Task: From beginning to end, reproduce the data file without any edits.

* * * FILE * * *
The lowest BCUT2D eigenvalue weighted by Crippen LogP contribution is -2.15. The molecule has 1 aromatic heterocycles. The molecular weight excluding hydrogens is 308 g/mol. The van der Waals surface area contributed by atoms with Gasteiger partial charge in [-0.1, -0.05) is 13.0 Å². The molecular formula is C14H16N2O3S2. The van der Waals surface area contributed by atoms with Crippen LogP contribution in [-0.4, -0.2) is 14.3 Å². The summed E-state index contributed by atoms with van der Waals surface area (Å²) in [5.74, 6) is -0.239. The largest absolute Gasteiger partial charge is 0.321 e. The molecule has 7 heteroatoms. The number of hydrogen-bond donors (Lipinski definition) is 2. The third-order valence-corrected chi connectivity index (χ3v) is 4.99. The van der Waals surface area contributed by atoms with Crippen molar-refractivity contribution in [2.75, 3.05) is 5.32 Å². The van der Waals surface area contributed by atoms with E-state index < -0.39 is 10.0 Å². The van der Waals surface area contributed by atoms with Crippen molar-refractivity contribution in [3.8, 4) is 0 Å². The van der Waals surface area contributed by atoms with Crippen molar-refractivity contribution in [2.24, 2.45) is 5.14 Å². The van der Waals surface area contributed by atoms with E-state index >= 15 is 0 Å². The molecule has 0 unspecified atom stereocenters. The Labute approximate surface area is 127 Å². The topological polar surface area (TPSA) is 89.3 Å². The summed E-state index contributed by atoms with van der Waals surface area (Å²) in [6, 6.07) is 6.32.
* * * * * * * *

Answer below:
The lowest BCUT2D eigenvalue weighted by Crippen LogP contribution is -2.15. The molecule has 1 aromatic heterocycles. The molecular weight excluding hydrogens is 308 g/mol. The van der Waals surface area contributed by atoms with Gasteiger partial charge in [-0.1, -0.05) is 13.0 Å². The molecular formula is C14H16N2O3S2. The van der Waals surface area contributed by atoms with Crippen LogP contribution in [-0.4, -0.2) is 14.3 Å². The summed E-state index contributed by atoms with van der Waals surface area (Å²) in [5.74, 6) is -0.239. The largest absolute Gasteiger partial charge is 0.321 e. The molecule has 7 heteroatoms. The number of hydrogen-bond donors (Lipinski definition) is 2. The third-order valence-corrected chi connectivity index (χ3v) is 4.99. The van der Waals surface area contributed by atoms with Crippen molar-refractivity contribution in [2.75, 3.05) is 5.32 Å². The van der Waals surface area contributed by atoms with E-state index < -0.39 is 10.0 Å². The van der Waals surface area contributed by atoms with Crippen molar-refractivity contribution in [3.8, 4) is 0 Å². The van der Waals surface area contributed by atoms with Crippen molar-refractivity contribution in [2.24, 2.45) is 5.14 Å². The van der Waals surface area contributed by atoms with E-state index >= 15 is 0 Å². The molecule has 0 unspecified atom stereocenters. The Labute approximate surface area is 127 Å². The topological polar surface area (TPSA) is 89.3 Å². The summed E-state index contributed by atoms with van der Waals surface area (Å²) in [6, 6.07) is 6.32.